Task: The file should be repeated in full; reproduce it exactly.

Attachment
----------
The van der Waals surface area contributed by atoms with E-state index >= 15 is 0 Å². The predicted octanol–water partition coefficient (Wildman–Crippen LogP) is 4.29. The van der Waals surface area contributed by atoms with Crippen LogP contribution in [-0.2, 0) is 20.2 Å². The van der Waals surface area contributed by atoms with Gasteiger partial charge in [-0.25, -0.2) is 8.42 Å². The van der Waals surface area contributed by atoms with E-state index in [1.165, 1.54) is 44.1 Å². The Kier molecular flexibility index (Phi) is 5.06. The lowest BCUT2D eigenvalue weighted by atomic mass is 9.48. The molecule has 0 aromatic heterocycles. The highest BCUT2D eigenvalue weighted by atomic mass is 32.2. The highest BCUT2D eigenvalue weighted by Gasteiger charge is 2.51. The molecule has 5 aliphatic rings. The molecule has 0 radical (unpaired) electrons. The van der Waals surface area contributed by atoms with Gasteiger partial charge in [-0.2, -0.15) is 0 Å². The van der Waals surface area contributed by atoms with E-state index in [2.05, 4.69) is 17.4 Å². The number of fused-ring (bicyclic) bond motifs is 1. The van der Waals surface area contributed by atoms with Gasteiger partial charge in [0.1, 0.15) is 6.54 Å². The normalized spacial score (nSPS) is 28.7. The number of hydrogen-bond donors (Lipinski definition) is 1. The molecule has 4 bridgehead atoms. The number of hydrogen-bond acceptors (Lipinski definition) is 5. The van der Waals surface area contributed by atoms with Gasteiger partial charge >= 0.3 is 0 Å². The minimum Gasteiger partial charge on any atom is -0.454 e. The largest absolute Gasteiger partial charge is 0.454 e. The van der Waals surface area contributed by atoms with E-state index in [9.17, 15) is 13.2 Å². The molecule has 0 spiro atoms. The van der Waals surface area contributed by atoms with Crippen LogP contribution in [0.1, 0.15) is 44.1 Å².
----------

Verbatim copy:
The van der Waals surface area contributed by atoms with E-state index >= 15 is 0 Å². The predicted octanol–water partition coefficient (Wildman–Crippen LogP) is 4.29. The van der Waals surface area contributed by atoms with Crippen LogP contribution in [-0.2, 0) is 20.2 Å². The van der Waals surface area contributed by atoms with Gasteiger partial charge in [-0.25, -0.2) is 8.42 Å². The van der Waals surface area contributed by atoms with E-state index in [1.165, 1.54) is 44.1 Å². The Kier molecular flexibility index (Phi) is 5.06. The lowest BCUT2D eigenvalue weighted by atomic mass is 9.48. The molecule has 0 aromatic heterocycles. The highest BCUT2D eigenvalue weighted by atomic mass is 32.2. The highest BCUT2D eigenvalue weighted by Gasteiger charge is 2.51. The molecule has 5 aliphatic rings. The molecule has 0 radical (unpaired) electrons. The van der Waals surface area contributed by atoms with Gasteiger partial charge in [-0.2, -0.15) is 0 Å². The van der Waals surface area contributed by atoms with E-state index in [2.05, 4.69) is 17.4 Å². The number of fused-ring (bicyclic) bond motifs is 1. The van der Waals surface area contributed by atoms with Gasteiger partial charge in [0.1, 0.15) is 6.54 Å². The normalized spacial score (nSPS) is 28.7. The number of hydrogen-bond donors (Lipinski definition) is 1. The molecule has 4 bridgehead atoms. The number of hydrogen-bond acceptors (Lipinski definition) is 5. The van der Waals surface area contributed by atoms with Gasteiger partial charge >= 0.3 is 0 Å². The minimum Gasteiger partial charge on any atom is -0.454 e. The largest absolute Gasteiger partial charge is 0.454 e. The van der Waals surface area contributed by atoms with E-state index in [9.17, 15) is 13.2 Å². The molecule has 0 spiro atoms. The van der Waals surface area contributed by atoms with Crippen LogP contribution in [0.1, 0.15) is 44.1 Å².